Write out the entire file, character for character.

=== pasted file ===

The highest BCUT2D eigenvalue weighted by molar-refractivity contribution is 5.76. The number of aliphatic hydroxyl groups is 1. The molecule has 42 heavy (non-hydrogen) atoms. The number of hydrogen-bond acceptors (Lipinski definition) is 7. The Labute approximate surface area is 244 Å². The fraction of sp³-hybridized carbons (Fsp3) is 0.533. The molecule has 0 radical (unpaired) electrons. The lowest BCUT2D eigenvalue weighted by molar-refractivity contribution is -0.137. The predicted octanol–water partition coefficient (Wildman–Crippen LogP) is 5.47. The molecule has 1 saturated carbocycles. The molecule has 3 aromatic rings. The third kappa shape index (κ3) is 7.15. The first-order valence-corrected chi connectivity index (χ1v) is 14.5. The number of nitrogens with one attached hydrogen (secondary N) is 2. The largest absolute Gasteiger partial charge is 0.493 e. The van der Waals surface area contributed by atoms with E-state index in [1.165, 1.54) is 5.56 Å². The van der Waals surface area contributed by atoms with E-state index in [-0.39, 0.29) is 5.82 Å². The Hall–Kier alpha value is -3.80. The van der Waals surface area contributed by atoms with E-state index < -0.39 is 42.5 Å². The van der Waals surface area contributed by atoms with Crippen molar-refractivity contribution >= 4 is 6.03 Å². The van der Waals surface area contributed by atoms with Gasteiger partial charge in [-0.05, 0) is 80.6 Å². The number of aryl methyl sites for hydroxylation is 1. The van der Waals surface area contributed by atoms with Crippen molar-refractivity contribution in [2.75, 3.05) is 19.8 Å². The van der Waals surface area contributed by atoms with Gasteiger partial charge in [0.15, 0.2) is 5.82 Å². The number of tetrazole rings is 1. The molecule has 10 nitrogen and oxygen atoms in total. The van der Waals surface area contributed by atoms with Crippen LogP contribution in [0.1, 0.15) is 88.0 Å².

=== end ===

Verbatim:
The highest BCUT2D eigenvalue weighted by molar-refractivity contribution is 5.76. The number of aliphatic hydroxyl groups is 1. The molecule has 42 heavy (non-hydrogen) atoms. The number of hydrogen-bond acceptors (Lipinski definition) is 7. The Labute approximate surface area is 244 Å². The fraction of sp³-hybridized carbons (Fsp3) is 0.533. The molecule has 0 radical (unpaired) electrons. The lowest BCUT2D eigenvalue weighted by molar-refractivity contribution is -0.137. The predicted octanol–water partition coefficient (Wildman–Crippen LogP) is 5.47. The molecule has 1 saturated carbocycles. The molecule has 3 aromatic rings. The third kappa shape index (κ3) is 7.15. The first-order valence-corrected chi connectivity index (χ1v) is 14.5. The number of nitrogens with one attached hydrogen (secondary N) is 2. The largest absolute Gasteiger partial charge is 0.493 e. The van der Waals surface area contributed by atoms with E-state index in [1.165, 1.54) is 5.56 Å². The van der Waals surface area contributed by atoms with E-state index in [-0.39, 0.29) is 5.82 Å². The Hall–Kier alpha value is -3.80. The van der Waals surface area contributed by atoms with E-state index < -0.39 is 42.5 Å². The van der Waals surface area contributed by atoms with Crippen molar-refractivity contribution >= 4 is 6.03 Å². The van der Waals surface area contributed by atoms with Gasteiger partial charge in [-0.05, 0) is 80.6 Å². The number of aryl methyl sites for hydroxylation is 1. The van der Waals surface area contributed by atoms with Crippen molar-refractivity contribution in [2.75, 3.05) is 19.8 Å². The van der Waals surface area contributed by atoms with Gasteiger partial charge in [0.15, 0.2) is 5.82 Å². The number of tetrazole rings is 1. The molecule has 10 nitrogen and oxygen atoms in total. The van der Waals surface area contributed by atoms with Crippen LogP contribution in [0.1, 0.15) is 88.0 Å².